The following video is easy to watch and one anyone would respect. The officer involved is (and should be) a model policeman. Most of the police I’ve dealt with in my life have been more like the cop in this video than abusive. Listen to the cop toward the end of the video (poignant words): “Help me help you, bro.”

This next video isn’t easy to watch at all. There are clear instances of police brutality in it (including a policeman punching a handcuffed woman in the head). I have no idea if justice was ever meted out in some or any of the cases in the video, except for the Pennsylvania Judge who was getting kickbacks to keep kids in jail for longer periods of time by the prison for profit he was stocking with juveniles. He did get indicted and sentenced. The video ends with Trayvon Martin lying dead on the ground, which has less to do with police, but does reflect the tragedy of a court system (and legislation) that encourages shooting first and asking questions later (i.e., stand your ground laws). And before the rapper in the video is attacked as just another thug, google him and listen to him speak. He’s as articulate as any college professor I’ve ever known.

Defending police brutality because “he’s one of us” is nothing more than an “omerta” among the uniformed.
Remember Abner Louima? Here’s a New York Times article penned 7 years ago. Mr. Louima stated: “I feel we have made some progress in reducing police brutality over the past 10 years, but I also believe there is still a lot to be done,” he wrote in a guest column published in The Daily News on Sunday. “Things may have improved a bit, but not enough. To name just one example, look at Sean Bell, who last year was shot and killed by police while leaving a nightclub in Queens.”
And in August of this year, Eric Garner was accused of selling loose cigarettes and brought down as if he were an NFL lineman showing signs of steroid rage …


—Charlie Stella


Thursday, December 4, 2014

Of Sea and Cloud … A Prayer for Owen Meany … No Ham Sandwiches on Staten Island … Kyle Carey ... Dietary Progress/Regression …


Of Sea and Cloud, by Jon Keller … a brilliant piece of writing that was recommended by author, musician, and all around nice guy, Chris La Tray, a few weeks back. This intriguing story involves lobster fishermen off the coast of Maine. The lobster industry in this setting has fallen behind the technological advances that tend to wipe out the older world style of lobster fishing, especially those fishermen who owned their own lobster pounds (see definition here)… Nicolas Graves and Osmond Randolph (a former Calvinist Minister) are longtime hard core lobsterman … they have a secret pact that involves fishing rights … there’s a deeper story there that is revealed during the course of the novel … Nicolas has two sons, William and Jonah (and some dysfunctional relationships that involved the death of their mother/Nicolas’ wife) … I can further provide hints about what happens early on, but why avoid the enjoyment of reading this wonderful story?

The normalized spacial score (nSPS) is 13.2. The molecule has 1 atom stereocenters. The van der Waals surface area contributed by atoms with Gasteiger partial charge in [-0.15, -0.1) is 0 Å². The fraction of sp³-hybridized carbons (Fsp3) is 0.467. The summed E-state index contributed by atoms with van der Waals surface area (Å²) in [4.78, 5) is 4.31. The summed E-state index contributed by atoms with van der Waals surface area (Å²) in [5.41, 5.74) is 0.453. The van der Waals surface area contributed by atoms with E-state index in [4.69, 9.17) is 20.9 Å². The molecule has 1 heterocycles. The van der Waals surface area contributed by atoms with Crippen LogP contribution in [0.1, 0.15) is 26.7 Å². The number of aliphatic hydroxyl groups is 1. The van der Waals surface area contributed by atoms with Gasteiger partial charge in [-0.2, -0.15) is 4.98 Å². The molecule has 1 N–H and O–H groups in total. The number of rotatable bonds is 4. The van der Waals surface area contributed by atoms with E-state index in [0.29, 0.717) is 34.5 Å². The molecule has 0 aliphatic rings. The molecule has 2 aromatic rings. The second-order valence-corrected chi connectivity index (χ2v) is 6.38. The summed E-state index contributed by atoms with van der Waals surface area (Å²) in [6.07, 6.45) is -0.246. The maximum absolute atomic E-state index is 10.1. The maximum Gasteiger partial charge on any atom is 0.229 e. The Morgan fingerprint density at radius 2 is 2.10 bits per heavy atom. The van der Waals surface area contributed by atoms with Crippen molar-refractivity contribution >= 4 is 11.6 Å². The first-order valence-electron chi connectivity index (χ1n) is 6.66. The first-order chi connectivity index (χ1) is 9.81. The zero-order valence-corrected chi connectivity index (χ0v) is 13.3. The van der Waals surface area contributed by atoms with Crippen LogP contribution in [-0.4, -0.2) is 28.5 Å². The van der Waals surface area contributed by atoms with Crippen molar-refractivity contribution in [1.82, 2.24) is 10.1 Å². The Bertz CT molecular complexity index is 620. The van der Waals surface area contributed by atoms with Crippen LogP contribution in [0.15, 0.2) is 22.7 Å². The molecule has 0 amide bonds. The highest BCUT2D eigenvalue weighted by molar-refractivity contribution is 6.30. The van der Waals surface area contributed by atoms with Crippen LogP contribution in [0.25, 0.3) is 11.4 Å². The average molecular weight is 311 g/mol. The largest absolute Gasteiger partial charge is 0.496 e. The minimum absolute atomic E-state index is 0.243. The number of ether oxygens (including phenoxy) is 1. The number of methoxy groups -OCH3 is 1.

We did two of our residencies in the Southern New Hampshire University MFA program on Star Island off the New Hampshire coast ... one of the few things I enjoyed (aside from our classes and workshops) was watching lobster fishermen checking their traps.  I was confounded by all the buoys/flags and how they knew where to go, etc., but we were there in the summer. I can't imagine that kind of work during the winter.  The author did that for a couple of years.
One my favorite passages in this wonderful novel: Chimney was in prison and Nicolas was dead and Julius had bought a new boat and moved out. Whether Julius was to be trusted or not Osmond had no idea. Osmond had simultaneously abandoned his brother and his beliefs for a woman and he’d lost both her and their child. And he’d later sacrificed Nicolas his only friend with his own hands. Osmond understood these three deaths to be elements of providence and he understood that fear and fragility came in apocalyptic waves which rose and fell with the corrosive power of tides and what remained when fear finished was love and faith and love and faith together meant blood.
Osmond believes in a God, but neither a good nor evil one. He seeks to secure his family’s future (his nephew and nieces) and the lobster pound he shared with a man he killed. When a skull finds its way into the lobster pound, William finds it and, well … no spoilers … read the book, you won't be disappointed.